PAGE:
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The Killer Dish of Apulian Cuisine: Spaghetti all'Assassina

Friday 29 january 2021

A tasty dish of ancient origin, typical of the province of Bari.

The Killer Dish of Apulian Cuisine: Spaghetti all'Assassina

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Apulia is considered one of the most popular regions in which to spend a holiday, not only for its scenic beauty and historical-artistic heritage but also for its food and wine.
There is no dish in Bari and its province that does not delight the palate of lucky patrons with focaccia, braciole, the famous orecchiette alle cime di rape, mussels and the very tasty Spaghetti all'Assassina.

Also known as Spaghetti Bruciati (burnt spaghetti), this is a typical dish from the province of Bari which, despite only appearing on the tables of restaurants and trattorias in the 70s and 80s, has much older origins.
There are various theories about this dish, on which the way it is cooked also depends. Some think it was born as a recycled dish cooked with leftovers from the day before, while others claim it was 'invented' by a housewife called to prepare a dish for unexpected guests using a kind of risotto but replaced with spaghetti.
Whatever the truth, Spaghetti all'Assassina is part of Bari's culinary tradition, so much so that it has been featured in many noir novels, just like its unlikely name, including 'La Casa nel Bosco' by the Carofiglio brothers.

Where to eat Spaghetti all'Assassina
Spaghetti all'Assassina can be eaten in Bari but also in the hinterland of the province, for example in Casamassima, perhaps sitting in a trattoria in the heart of the historic centre whose houses are painted blue, like exotic towns like Jodhpur. Apparently they are so coloured to pay homage to the Virgin's mantle after the town, through her intercession, escaped the plague in the 17th century.
Cassano delle Murge, an ancient medieval town once characterised by the presence of tower-houses, of which only the one in Via San Giovanni remains today, also has a rich culinary tradition, thanks also to the surrounding countryside. In addition to Spaghetti all'Assassina, Cassano delle Murge is also famous for its gnummareddi, cooked on the characteristic open cookers that teem with people in the historic village.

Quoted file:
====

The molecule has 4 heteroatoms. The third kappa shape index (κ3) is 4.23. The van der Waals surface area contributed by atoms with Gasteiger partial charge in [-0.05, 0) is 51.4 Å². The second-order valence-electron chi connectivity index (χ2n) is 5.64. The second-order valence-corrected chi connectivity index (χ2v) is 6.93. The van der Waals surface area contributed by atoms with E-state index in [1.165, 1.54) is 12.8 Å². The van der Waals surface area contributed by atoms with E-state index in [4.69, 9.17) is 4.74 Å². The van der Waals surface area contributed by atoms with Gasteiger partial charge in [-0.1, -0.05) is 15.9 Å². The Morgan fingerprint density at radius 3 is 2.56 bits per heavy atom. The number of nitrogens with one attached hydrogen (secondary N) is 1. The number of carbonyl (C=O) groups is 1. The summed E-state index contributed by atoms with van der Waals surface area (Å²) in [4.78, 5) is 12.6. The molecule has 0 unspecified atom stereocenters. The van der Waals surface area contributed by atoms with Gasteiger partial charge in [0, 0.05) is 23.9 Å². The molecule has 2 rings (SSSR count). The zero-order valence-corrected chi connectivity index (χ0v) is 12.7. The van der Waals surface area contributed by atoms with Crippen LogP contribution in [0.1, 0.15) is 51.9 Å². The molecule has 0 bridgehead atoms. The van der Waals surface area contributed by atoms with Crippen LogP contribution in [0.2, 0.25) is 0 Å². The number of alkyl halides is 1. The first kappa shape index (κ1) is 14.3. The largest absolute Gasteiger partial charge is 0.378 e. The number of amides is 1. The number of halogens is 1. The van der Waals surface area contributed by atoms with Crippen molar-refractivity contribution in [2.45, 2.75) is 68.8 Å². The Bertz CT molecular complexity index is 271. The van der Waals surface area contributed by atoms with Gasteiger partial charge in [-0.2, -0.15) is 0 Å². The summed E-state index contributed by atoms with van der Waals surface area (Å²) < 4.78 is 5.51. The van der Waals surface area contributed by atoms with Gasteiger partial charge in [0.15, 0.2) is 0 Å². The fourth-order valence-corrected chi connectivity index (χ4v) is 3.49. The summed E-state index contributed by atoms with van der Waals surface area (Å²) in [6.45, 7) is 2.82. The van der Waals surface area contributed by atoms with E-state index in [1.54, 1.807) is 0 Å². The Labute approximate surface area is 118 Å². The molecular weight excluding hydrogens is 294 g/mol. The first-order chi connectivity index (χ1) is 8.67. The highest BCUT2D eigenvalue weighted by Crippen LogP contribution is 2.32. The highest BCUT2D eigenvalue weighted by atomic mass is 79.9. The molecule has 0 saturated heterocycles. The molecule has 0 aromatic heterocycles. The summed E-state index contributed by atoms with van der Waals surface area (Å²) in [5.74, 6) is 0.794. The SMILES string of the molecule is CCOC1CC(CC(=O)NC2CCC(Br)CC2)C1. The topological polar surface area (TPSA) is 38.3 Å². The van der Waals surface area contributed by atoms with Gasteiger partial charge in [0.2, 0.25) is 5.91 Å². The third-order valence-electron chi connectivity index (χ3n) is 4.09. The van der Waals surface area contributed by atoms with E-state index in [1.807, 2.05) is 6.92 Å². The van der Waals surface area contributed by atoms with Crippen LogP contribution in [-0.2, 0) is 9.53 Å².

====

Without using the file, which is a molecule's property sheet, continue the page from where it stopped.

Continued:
Moving on to the spectacular Itria Valley, Locorotondo spirals up a hill with its "cummerse" houses with pointed roofs: it is not difficult to find a trattoria where you can enjoy Spaghetti all'Assassina overlooking a fairytale landscape of olive trees, dry stone walls, vineyards and trulli. Alberobello itself, declared a UNESCO World Heritage Site thanks to its iconic white buildings with grey conical roofs, includes this dish in its culinary tradition.
Those who want to enjoy Spaghetti all'Assassina with a view of the Apulian sea can opt for Giovinazzo and Polignano a Mare. While Polignano a Mare is certainly the most famous seaside town in the region, with the Lama Monachile cove capturing the admiration of all visitors and its village dotted here and there with poetic verses, Giovinazzo is equally picturesque. The small town, located a stone's throw from Bari, is captivating with its small harbour and the former Convent of the Benedictine Sisters, dating back to the 13th century, which is rich in archaeological finds and has a terrace overlooking the sea that offers spectacular sunsets, to say the least.

Here is the recipe!


400 g spaghetti
1 litre of tomato puree
600 ml water
1 garlic clove
Chilli pepper
a pinch of evo oil
salt to taste


We start by cooking the tomato puree with a little oil and a pinch of salt. Let it reduce and, if you want, add a pinch of sugar to decrease the acidity of the tomato.
In a saucepan, pour the water and 4 ladles of the reduced sauce, add a pinch of salt and bring to the boil.
In a large frying pan, over a low heat, toast the spaghetti, stirring gently with a wooden spoon. As soon as they are coloured, add the crushed garlic clove, the chopped chilli pepper (or if you prefer, the whole chilli pepper) and a generous amount of oil.
When the spaghetti starts to sizzle, add two ladles of water and tomato sauce and let it cook, moving it around as little as possible. As the water is absorbed, continue adding more water and tomato.
When the spaghetti starts to soften, we can add the sauce, a little at a time.
Let the spaghetti cook, adding water, tomato and sauce alternately.
Stir them as little as possible and let them stick to the surface of the pan.
When ready, remove the garlic and add the last ladle of sauce.
Turn up the heat so that the pasta sticks to the bottom and burns a little. Then we serve the pasta on a plate and add a drizzle of spicy oil or, if you prefer, a chilli pepper.

Enjoy your meal!




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